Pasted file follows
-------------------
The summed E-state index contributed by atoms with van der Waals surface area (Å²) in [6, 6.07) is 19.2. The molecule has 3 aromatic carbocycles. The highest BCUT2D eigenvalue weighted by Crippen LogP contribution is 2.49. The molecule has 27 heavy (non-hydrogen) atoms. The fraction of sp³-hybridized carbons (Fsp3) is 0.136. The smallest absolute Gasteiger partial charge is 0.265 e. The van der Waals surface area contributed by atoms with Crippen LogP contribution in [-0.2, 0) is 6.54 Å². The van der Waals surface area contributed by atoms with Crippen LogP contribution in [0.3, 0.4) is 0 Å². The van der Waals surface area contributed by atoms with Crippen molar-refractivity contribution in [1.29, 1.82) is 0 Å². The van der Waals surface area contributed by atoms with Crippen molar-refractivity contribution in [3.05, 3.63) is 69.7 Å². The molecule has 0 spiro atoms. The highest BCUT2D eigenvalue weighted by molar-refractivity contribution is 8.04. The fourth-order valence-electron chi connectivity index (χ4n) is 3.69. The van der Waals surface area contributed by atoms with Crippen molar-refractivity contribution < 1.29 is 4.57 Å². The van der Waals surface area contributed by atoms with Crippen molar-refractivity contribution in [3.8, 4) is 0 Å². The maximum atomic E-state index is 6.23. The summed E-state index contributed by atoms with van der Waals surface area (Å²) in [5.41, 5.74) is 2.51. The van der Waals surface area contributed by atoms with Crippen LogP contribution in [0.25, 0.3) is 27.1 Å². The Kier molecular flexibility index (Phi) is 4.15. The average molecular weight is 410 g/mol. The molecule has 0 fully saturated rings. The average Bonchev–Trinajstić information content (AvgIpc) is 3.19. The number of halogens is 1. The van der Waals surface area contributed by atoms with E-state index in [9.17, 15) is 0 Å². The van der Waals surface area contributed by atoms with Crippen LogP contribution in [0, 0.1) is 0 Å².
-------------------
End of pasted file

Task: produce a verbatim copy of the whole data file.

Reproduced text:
The summed E-state index contributed by atoms with van der Waals surface area (Å²) in [6, 6.07) is 19.2. The molecule has 3 aromatic carbocycles. The highest BCUT2D eigenvalue weighted by Crippen LogP contribution is 2.49. The molecule has 27 heavy (non-hydrogen) atoms. The fraction of sp³-hybridized carbons (Fsp3) is 0.136. The smallest absolute Gasteiger partial charge is 0.265 e. The van der Waals surface area contributed by atoms with Crippen LogP contribution in [-0.2, 0) is 6.54 Å². The van der Waals surface area contributed by atoms with Crippen LogP contribution in [0.3, 0.4) is 0 Å². The van der Waals surface area contributed by atoms with Crippen molar-refractivity contribution in [1.29, 1.82) is 0 Å². The van der Waals surface area contributed by atoms with Crippen molar-refractivity contribution in [3.05, 3.63) is 69.7 Å². The molecule has 0 spiro atoms. The highest BCUT2D eigenvalue weighted by molar-refractivity contribution is 8.04. The fourth-order valence-electron chi connectivity index (χ4n) is 3.69. The van der Waals surface area contributed by atoms with Crippen molar-refractivity contribution < 1.29 is 4.57 Å². The van der Waals surface area contributed by atoms with Crippen molar-refractivity contribution in [3.8, 4) is 0 Å². The maximum atomic E-state index is 6.23. The summed E-state index contributed by atoms with van der Waals surface area (Å²) in [5.41, 5.74) is 2.51. The van der Waals surface area contributed by atoms with Crippen LogP contribution in [0.25, 0.3) is 27.1 Å². The Kier molecular flexibility index (Phi) is 4.15. The average molecular weight is 410 g/mol. The molecule has 0 fully saturated rings. The average Bonchev–Trinajstić information content (AvgIpc) is 3.19. The number of halogens is 1. The van der Waals surface area contributed by atoms with E-state index in [9.17, 15) is 0 Å². The van der Waals surface area contributed by atoms with Crippen LogP contribution in [0, 0.1) is 0 Å².